There were also signs Thursday that key political players may be split on the project. Squilla said he’s open to the idea and is worried Mayor Jim Kenney will oppose it. Kenney has considerable political sway over the DRWC and has appointees on its board.
Squilla said he emailed Kenney about a month ago, after meeting with the Sixers and three other groups that submitted proposals. He declined to describe the other proposals, but said the Sixers’ was “the biggest” and “by far the largest investment.”
The DRWC, the nonprofit that owns the land, declined to comment on any proposals.
“I heard the mayor was not interested in having that be one they looked at,” Squilla said of the Sixers’ pitch. “That sort of worried me.
“There is not a project that shouldn’t be looked at because it is too hard,” he added. “Don’t just exclude things because they might be too large or at the initial request it looks like a heavy lift.”
Kenney said Thursday that he had not been involved in DRWC’s selection process.
“I’ve taken great pains and great pride in staying outside of these kinds of considerations without weighing in myself or putting a thumb on the scale for any particular developer,” he said.
Kenney is likely to face pressure from progressives to oppose taxpayer support for a sports franchise owned by billionaire investors, Josh Harris and David Blitzer. But the building trades unions, another key part of his political coalition, quickly voiced support Wednesday.
If development at Penn’s Landing requires City Council legislation, Squilla would likely have final say over its approval. Council’s longtime practice of councilmember prerogative grants the 10 members who represent districts essentially unchecked power over land use issues in their respective districts.
It’s not clear, however, that the project would face zoning hurdles. Squilla sponsored a bill that passed unanimously last year to change the zoning in the Penn’s Landing area. DRWC touted the bill in its solicitation for developers as a move that would “ensure that development patterns on the waterfront work to create a series of vital public spaces and a walkable, vibrant, mixed-use waterfront.”
Other lawmakers are encouraging Kenney to consider the proposal.
“It’s inconceivable to me that anyone would fail to consider a potential plan that could possibly create good union jobs for people who have been left out of the economic equation,” Councilmember Cherelle L. Parker said.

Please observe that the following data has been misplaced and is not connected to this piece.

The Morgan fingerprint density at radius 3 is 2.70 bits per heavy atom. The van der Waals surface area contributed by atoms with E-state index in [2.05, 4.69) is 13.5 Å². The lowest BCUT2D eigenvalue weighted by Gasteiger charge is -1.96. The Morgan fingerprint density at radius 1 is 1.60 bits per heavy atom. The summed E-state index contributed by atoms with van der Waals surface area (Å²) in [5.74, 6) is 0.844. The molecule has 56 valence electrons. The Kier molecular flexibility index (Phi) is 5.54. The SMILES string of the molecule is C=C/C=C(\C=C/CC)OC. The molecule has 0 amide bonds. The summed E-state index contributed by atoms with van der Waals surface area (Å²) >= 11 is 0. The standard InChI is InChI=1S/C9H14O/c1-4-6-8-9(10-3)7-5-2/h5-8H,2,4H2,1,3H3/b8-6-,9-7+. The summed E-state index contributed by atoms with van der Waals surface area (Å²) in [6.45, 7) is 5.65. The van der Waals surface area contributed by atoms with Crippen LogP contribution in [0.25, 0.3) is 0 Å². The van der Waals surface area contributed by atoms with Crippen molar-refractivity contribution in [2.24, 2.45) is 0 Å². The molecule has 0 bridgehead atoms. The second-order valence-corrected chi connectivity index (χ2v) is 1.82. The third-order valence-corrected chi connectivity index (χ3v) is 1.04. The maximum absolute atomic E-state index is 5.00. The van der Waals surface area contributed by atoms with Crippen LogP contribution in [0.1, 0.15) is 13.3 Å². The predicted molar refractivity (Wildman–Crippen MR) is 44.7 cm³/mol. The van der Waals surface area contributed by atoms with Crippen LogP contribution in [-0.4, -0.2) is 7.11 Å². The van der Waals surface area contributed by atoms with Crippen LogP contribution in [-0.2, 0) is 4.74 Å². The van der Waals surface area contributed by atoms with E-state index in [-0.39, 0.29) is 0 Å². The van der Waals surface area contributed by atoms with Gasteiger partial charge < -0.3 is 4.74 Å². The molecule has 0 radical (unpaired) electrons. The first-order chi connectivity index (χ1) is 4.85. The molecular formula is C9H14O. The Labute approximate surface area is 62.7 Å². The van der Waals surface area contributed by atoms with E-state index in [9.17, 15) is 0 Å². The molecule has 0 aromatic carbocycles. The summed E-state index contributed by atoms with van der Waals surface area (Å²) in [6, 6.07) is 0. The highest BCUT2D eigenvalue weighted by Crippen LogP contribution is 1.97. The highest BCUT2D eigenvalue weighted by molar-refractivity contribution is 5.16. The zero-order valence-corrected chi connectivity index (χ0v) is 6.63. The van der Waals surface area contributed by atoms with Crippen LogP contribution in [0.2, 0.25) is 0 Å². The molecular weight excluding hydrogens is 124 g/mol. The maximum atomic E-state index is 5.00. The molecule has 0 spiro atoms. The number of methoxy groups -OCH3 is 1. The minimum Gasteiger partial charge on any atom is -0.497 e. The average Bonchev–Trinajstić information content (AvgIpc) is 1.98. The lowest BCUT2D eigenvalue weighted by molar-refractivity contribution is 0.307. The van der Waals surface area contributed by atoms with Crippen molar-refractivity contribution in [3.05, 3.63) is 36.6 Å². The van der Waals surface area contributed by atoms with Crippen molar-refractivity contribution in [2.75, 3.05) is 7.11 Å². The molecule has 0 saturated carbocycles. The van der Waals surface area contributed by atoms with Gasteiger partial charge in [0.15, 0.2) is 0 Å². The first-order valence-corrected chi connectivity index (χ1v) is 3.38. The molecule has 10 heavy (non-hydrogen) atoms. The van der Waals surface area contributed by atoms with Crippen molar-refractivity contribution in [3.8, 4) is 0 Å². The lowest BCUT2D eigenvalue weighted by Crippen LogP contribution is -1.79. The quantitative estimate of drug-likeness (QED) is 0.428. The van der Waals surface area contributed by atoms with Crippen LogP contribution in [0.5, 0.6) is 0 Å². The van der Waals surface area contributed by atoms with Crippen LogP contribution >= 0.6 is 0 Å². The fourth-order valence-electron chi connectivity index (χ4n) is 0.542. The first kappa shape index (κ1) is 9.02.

Evans said the backers of three other proposals did not ask to meet with him. He also said he spoke with Kenney’s chief of staff — not to lobby for the selection of the Sixers’ project, but to encourage the administration to consider it.
Asked about the Sixers’ emphasis on using minority contractors, Evans pointed to a report issued this month by the Center City District, which compared Philadelphia with four other East Coast cities. It found that the city has both the lowest number of Black-owned firms in proportion to Black residents and the lowest number of businesses in relation to overall population.
The Sixers say their investment would include workforce and business support programs to help women and people of color get construction jobs or open businesses in the redeveloped area, according to the planning document.
Council’s calls for investments in Black communities have intensified in the wake of civil unrest following the police killing of George Floyd in Minneapolis in May.
Evans was a key player in the state legislature for the political wrangling that resulted in the construction and later expansion of the Convention Center in Center City.
“It transformed the city,” Evans said of that project. “Penn’s Landing has the potential to also do that.”
A Sixers lobbyist is scheduled to brief state lawmakers — including Rep. Stephen Kinsely (D., Phila.), chair of the Legislative Black Caucus — and other officials Friday.
Staff writers Jacob Adelman, Marc Narducci, and Stephan Salisbury contributed to this article.